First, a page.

I’m glad to say that I made it home safely from Finland a few days ago. My return journey was very smooth (except for a very upset stomach during one of the flights…). I was also very fortunate to meet Professor Osmo Pekonen at the train station in Jyväskylä. He is a professor at the University of Jyväskylä, and had a hand in organizing the Bridges conference. We ended up on the same train to Helsinki, and we chatted for quite some time over tea in the restaurant car. He is a man of many interests, and I enjoyed our exchange.
After arriving in Helsinki, I was joined in my travels by Professor Rogério Martins from the Universidade Nova de Lisboa in Portugal. He has created a television show in which various mathematical themes are explored. We ended up having lunch together and discussing many things while we waited for our flight to Amsterdam. Again, I very much enjoyed this exchange, and was thankful for the company during this portion of my journey. Truly, one of my favorite aspects of conferences such as Bridges is the opportunity to meet and interact with diverse and interesting people.
Now that I’m home, I need to process the Bridges experience. How will I move forward in my artistic/mathematical pursuits? For one, I’ve been re-inspired to better understand the mathematics and aesthetics of substitution tilings (both periodic and non-periodic). For another, I am interested in continuing to explore aesthetic possibilities associated with m-palindromic continued fractions. I do believe such possibilities exist. That might be plenty for now, especially since the school year is about to start. But, if I have time and energy, I want to think harder about how to design a new course that merges mathematical and artistic concepts. I would love to teach something like this, and I met a few people at Bridges who have done so.
I am also processing other aspects of my time in Finland. For example, I had several conversations with people I met about the topic of Christianity in relation to mathematics, education, culture, and personal salvation. I was very thankful for these conversations, and I hope they were beneficial to those with whom I conversed. They, at very least, served to sharpen my own ability to express my Christian faith in a relevant and accessible manner (or at least I hope they did).
On the same note of religion, I attended two different churches on Sunday. In the morning I attended the Jyväskylä City Church, a member of the Evangelical Lutheran Church of Finland. It was an interesting experience. I attended with the intention of actually engaging in worship (as opposed to attending as a sort of “religious tourist”). However, this was a bit difficult since the service was held completely in Finnish. Nevertheless, I was able to discern which scriptures they used for their readings, and found benefit in meditating on these passages. They were Exodus 4:10-12, 2 Corinthians 3:4-6, and Mark 7:31-37. It seems that the theme must have been related to God’s ability to work through our weakness, despite our natural impressions to the contrary. The congregation in attendance at the City Church was on the smaller side, maybe 50 at most. The service was very liturgical, as would be expected at a Lutheran church. The music was nice. Since the service was not in English, I don’t suppose I can say much more about it.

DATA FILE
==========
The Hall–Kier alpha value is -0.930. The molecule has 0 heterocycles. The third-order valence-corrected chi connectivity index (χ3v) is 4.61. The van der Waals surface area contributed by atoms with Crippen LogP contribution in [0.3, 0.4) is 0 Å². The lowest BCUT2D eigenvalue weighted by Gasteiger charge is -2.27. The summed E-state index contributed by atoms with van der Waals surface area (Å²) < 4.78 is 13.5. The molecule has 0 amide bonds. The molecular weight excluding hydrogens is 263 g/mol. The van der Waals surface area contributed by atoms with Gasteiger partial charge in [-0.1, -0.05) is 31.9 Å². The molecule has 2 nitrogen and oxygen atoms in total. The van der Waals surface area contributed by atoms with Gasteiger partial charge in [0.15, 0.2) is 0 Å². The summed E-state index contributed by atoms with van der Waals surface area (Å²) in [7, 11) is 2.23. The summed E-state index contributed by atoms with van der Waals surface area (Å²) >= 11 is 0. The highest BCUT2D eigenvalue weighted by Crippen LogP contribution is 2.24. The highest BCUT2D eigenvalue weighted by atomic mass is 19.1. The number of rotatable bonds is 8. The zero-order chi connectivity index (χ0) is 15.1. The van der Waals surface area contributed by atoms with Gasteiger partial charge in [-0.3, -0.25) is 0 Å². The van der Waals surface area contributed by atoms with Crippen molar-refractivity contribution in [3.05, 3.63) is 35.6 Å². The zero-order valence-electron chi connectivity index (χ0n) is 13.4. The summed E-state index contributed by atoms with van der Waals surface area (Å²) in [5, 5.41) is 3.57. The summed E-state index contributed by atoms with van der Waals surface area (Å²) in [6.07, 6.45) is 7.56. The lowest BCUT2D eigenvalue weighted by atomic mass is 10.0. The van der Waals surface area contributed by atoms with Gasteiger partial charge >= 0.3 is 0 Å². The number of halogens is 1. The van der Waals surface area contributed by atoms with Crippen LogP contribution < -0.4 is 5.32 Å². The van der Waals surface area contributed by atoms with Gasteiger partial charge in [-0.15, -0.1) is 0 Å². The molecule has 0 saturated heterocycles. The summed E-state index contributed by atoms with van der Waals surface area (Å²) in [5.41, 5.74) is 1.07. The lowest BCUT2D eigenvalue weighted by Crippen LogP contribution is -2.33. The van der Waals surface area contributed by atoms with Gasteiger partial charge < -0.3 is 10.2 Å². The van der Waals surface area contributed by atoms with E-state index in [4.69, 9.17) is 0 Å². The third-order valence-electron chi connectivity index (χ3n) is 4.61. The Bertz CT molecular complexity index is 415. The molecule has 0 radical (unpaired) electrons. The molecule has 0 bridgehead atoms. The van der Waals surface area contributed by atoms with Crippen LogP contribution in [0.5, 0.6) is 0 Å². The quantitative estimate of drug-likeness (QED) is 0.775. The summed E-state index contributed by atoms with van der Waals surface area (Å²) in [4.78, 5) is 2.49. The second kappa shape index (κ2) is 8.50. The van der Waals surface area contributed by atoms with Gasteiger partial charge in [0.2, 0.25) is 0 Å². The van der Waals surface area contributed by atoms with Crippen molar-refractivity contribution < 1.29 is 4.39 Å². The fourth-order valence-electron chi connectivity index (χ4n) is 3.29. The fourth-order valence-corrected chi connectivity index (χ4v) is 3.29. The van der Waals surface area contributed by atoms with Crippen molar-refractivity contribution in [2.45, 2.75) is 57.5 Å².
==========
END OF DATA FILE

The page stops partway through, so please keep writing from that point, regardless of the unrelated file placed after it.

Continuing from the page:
In the evening, after stopping by Enrico Le Donne’s house to brainstorm some math research ideas, I headed to Jyväskylän Vapaaseurakunta, a local Evangelical Free church located a short walk from my hotel in the city center. I had communicated with the church prior to arriving, so when I walked in and said “hello” with an American accent, someone immediately asked, “Are you David?” Thus I felt welcomed from the start. They also made translation service available, so I was able to understand the entire service. I enjoyed a very nice time of worship during both the singing and preaching service. The message was of a practical sort, focusing on the theme of “Jesus Among Us.” The speaker spent time meditating on the role of the Spirit in the Christian life, and our goal to know Jesus better and be more like him. I also enjoyed hearing one of the church leaders describe some of the needs for volunteers. It sounds like the church is involved in some good work for the glory of God! I was also encouraged to see the congregation (of about 100 or so) made up of both older and younger people, and many families with children were present as well. I am thankful for this small glimpse into some of what God seems to be doing in a part of the world very distant from my own.
Now comes the obvious question: Will I plan to attend Bridges next year? It is scheduled to be held in Waterloo, Ontario. We’ll see how things go, I guess…